Practice being happy and watch your health improve
Posted in General Health on March 21, 2011. Last modified on February 28, 2020. Read disclaimer.
Have you ever heard people when they talk about happiness? You may have noticed how it is usually about something that has happened in the past, or something they are looking forward to in the future. But, what if happiness were an option - even now in this moment?
Learning to be happy even in the difficulties of human life is a great accomplishment, but a most necessary one. You see, a recent article published in the December 2010 issue of Current Directions in Psychological Science reviewed the existing research on how positive emotions can influence health outcomes later in adulthood.
Anthony Ong, a Professor of Human Development at Cornell University, wanted to find out if cultivating positive emotions keeps people happier and healthier in old age, so he reviewed the existing medical literature on the link between emotions and aging.
He concluded that, "We all age. It is how we age, however, that determines the quality of our lives." The data he reviewed suggested that positive emotions may be a powerful antidote to stress, pain and illness. According to Ong, it might be that happier people take a more proactive approach to life by such things as exercising and getting a good night's sleep, while avoiding lifestyles that are considered unhealthy.
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Could this be the elusive fountain of youth and we have not recognized it? Studies found that people with stronger positive emotions (such as love, joy, laughter, enthusiasm, gratitude, awe, etc.) have lower levels of chemicals that contribute to inflammatory diseases related to stress. This alone could add years onto your life.
There is good news for those people that have allowed the cares of life to steal their joy over the years. By adopting a positive attitude now, you may be able to reverse some of the physical damage caused by stress.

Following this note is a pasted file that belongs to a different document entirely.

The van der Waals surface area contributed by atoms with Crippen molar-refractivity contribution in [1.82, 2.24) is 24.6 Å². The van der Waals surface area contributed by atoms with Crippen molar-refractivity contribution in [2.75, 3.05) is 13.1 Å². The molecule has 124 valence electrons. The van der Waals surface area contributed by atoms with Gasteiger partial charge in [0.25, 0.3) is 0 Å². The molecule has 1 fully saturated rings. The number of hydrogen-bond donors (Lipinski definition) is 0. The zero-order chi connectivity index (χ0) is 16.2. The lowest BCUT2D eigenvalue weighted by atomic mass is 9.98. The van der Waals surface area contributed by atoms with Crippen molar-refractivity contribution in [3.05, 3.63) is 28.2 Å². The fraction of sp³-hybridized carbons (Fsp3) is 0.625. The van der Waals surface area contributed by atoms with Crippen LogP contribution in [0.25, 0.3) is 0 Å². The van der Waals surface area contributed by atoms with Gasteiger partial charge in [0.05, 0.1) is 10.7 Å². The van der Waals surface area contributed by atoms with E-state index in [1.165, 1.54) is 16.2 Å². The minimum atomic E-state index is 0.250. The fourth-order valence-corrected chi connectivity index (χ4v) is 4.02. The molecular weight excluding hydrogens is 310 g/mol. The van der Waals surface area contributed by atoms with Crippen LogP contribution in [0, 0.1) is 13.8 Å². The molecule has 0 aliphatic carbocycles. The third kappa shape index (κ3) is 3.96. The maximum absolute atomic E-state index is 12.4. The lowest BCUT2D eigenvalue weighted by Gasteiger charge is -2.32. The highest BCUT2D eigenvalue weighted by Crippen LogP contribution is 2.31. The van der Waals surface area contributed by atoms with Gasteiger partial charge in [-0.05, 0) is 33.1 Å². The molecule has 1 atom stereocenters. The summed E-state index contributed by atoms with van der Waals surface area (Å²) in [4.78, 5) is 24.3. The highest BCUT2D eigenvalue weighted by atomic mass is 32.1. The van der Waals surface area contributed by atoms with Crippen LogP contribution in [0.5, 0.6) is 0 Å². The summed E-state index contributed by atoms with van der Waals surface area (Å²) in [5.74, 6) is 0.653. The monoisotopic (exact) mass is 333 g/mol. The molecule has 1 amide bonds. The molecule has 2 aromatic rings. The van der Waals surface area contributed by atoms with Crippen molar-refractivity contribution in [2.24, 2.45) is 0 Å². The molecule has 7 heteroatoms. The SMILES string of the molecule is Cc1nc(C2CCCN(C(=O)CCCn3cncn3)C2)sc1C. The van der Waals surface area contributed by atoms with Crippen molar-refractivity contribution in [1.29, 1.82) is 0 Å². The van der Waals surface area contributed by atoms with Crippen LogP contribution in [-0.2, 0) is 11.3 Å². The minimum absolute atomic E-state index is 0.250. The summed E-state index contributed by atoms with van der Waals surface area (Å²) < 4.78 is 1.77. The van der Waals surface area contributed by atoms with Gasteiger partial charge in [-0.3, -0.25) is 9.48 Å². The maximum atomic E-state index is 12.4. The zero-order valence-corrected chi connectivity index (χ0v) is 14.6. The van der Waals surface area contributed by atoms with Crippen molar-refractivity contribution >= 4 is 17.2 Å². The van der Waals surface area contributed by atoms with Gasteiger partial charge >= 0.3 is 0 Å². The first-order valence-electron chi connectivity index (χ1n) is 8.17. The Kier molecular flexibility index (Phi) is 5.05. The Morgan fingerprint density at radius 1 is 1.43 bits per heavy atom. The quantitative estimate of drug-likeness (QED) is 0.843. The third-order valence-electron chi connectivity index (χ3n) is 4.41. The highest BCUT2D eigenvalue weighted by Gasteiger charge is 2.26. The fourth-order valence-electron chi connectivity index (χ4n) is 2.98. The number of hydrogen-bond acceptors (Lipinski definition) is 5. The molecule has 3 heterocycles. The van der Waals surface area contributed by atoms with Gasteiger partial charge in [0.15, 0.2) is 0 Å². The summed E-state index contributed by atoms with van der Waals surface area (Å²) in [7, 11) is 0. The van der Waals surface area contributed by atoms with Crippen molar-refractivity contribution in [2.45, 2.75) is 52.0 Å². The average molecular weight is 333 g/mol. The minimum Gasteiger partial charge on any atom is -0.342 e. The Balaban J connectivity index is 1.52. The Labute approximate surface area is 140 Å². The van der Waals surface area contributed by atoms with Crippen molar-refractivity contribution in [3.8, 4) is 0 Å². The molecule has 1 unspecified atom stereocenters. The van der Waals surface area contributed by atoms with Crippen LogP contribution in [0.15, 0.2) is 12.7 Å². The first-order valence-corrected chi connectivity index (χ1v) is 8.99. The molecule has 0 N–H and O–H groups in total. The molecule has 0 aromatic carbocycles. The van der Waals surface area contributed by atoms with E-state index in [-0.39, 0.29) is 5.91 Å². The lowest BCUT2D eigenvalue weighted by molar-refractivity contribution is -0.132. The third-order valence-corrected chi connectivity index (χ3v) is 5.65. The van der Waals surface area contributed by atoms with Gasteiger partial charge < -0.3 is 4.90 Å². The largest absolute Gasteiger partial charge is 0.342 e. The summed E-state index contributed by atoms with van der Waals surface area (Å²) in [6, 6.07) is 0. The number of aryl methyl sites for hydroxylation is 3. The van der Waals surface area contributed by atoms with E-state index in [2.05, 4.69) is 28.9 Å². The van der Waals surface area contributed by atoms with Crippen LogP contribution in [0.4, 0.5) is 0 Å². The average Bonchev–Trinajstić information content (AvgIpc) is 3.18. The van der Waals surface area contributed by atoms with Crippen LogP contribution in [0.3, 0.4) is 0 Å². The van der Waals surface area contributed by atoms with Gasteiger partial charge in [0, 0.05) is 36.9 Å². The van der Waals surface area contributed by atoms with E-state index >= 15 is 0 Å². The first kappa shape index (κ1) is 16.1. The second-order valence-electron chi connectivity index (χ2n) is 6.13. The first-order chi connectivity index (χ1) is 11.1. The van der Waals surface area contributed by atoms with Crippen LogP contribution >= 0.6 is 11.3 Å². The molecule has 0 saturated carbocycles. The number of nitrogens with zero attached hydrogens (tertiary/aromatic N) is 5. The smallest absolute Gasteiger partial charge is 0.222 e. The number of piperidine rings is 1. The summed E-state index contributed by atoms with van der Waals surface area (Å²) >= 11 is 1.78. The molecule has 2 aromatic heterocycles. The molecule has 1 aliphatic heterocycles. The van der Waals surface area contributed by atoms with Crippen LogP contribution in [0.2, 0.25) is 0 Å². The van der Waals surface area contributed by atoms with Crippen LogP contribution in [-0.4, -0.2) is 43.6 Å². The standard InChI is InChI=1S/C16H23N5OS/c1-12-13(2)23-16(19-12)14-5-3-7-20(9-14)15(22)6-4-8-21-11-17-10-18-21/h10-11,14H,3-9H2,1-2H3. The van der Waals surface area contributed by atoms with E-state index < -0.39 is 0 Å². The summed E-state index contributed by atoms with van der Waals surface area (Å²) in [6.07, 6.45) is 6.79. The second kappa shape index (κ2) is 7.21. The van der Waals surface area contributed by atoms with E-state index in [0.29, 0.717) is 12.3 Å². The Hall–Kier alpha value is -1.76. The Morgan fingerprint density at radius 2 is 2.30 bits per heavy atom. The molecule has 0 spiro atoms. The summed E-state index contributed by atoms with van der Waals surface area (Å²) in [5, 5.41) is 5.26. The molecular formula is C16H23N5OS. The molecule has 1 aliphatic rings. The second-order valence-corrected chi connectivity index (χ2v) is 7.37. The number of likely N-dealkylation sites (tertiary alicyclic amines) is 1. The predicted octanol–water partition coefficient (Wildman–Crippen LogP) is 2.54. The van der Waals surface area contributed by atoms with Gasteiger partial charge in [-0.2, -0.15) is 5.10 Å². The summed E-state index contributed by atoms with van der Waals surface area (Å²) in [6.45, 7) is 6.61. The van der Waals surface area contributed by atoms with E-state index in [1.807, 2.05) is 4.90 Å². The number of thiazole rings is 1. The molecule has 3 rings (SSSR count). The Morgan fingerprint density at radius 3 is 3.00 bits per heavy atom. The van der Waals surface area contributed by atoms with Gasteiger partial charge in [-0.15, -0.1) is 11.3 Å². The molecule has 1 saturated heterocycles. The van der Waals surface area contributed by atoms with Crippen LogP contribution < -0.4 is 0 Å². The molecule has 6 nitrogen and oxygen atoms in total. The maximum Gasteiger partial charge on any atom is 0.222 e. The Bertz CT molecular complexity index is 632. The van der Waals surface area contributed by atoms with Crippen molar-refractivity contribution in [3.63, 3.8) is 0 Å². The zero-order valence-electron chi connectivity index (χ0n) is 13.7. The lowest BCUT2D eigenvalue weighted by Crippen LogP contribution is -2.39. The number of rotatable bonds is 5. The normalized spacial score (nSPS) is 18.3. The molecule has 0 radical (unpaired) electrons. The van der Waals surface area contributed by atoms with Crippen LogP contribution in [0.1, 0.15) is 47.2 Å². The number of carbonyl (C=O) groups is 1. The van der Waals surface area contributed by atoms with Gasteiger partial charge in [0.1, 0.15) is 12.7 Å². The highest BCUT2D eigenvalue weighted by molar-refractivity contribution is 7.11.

There is no secret to happiness. It is always available to you.
For many years I waited for happiness to come. "When I get my Master's degree, when I graduate with my doctorate and when I have enough income to fund my dreams, then I will be happy." I have friends that are always looking for the perfect life - when they can get it all together then they will be happy.
I discovered that I could choose to "be happy, or not." The choice was mine, not some external force. I came to realize perfect will never come; there is always something that needs to be accomplished, changed or fixed. But that's okay. We can still be happy in our imperfect world.
There might not be a hidden secret to happiness, but there may be a few keys. Happiness is about opening your heart in the present moment - here and now - and being grateful for all that is good. Find the things that make you the happiest and focus on them. Keep the company of friends and family that have a positive outlook on life and a good sense of humor.
Just like me, the moment you see the truth of this, you can be happy right away. There is nothing that needs to happen first for you to be happy.
Judy Ellison, Ph.D., is a psychologist: author and motivational speaker. She has inspired people around the world to reach within and find their passion ate purpose to live a more meaningful life.
From the Research Desk...
Women's immune systems stay younger, longer.
Tokyo, Japan - Women's immune systems age more slowly than men's, which may be a contributing factor in women living longer, say researchers from the Tokyo Medical and Dental University Open Laboratory.